SAN FRANCISCO—Questions have been raised about contamination and radiation levels of electronics parts from Japan as the country continues to struggle to stabilize nuclear reactors damaged after the March 11 earthquake and tsunami, according to a trade group.
The Electronic Components Industry Association (ECIA) said in a statement Friday (April 1) the U. S. Customs and Border Protection (CBP) agency continues to measure radiation levels of cargo coming from Japan and has received no positive alert for radiation deemed to be at harmful levels.
The CBP said in a statement March 17 that it employs several types of radiation detection equipment in its operations at both air and sea ports to address radiological and nuclear risks. According to ECIA, CBP reports that air and sea cargo is currently being monitored for evidence of radiation and that there is no current risk related to electronic component shipments from Japan.
ECIA said it is monitoring developments in Japan and will provide updates as it receives information about component shipment radiation risks for electronic industry supply chain members.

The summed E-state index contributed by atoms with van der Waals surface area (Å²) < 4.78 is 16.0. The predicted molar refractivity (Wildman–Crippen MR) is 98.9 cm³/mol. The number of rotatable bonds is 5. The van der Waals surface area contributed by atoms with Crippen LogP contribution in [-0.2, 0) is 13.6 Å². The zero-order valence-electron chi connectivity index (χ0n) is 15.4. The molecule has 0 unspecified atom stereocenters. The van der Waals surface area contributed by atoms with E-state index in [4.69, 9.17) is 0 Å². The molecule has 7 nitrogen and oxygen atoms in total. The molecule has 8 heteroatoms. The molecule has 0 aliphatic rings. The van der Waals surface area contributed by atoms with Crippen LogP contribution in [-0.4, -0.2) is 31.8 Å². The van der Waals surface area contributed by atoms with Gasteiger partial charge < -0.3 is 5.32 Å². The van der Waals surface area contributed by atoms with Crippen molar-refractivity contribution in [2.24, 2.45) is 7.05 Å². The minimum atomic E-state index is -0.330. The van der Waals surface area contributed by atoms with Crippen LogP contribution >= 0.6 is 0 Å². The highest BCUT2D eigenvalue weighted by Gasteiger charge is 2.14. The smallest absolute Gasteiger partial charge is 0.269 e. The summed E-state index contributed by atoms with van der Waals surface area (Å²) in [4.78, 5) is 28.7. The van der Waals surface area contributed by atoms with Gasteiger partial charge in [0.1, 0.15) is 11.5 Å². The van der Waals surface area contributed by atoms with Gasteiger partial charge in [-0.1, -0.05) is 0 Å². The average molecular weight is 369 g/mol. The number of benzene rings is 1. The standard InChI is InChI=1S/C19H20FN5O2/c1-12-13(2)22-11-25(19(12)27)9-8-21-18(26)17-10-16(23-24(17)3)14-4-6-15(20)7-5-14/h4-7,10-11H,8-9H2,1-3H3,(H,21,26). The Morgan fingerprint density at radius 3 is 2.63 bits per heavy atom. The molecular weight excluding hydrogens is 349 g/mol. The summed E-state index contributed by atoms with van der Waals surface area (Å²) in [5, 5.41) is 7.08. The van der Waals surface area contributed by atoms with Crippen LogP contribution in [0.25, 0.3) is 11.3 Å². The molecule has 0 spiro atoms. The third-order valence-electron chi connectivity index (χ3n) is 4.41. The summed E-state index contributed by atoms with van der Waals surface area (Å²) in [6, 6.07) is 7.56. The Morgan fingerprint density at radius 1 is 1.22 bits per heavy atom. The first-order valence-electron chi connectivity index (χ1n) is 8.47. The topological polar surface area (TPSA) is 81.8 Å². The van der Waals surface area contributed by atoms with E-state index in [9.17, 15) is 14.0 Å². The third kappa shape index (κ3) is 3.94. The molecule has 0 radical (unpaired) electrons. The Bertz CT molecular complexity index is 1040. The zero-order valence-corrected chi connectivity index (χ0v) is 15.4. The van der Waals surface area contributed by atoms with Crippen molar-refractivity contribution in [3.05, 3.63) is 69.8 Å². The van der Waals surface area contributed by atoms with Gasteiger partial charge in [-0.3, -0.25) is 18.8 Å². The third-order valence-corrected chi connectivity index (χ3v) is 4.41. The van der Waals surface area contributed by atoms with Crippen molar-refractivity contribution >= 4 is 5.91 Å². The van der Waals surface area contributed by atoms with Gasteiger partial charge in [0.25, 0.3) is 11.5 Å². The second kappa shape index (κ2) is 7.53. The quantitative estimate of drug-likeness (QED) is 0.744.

The National Institute for Occupational Safety and Health (NIOSH), a division of the Centers for Disease Control and Prevention (CDC), said it was unaware of any contamination from cargo or packages entering the U.S.
According to ECIA, other organizations, including the World Health Organization and the Occupational Safety and Health Administration, have agreed that there is little or no cause for concern about cargo or packages arriving from Japan.
"Based on the monitoring and testing being conducted by these various agencies, it is unlikely that the authorized components supply chain is contaminated," ECIA said in a statement.
Japanese authorities and Tokyo Electric Power Co. continue to monitor elevated radiation levels near the Fukushima Daiichi nuclear power station. The Wall Street Journal reported Friday that authorities were set to use a giant sport-fishing platform and 60,000 liters of sticky resin in a new effort to control radiation and toxic runoff from the plant.
On Thursday, the New York Times reported that radiation readings taken at Fukushima Daiichi as well as miles away remain troublingly high.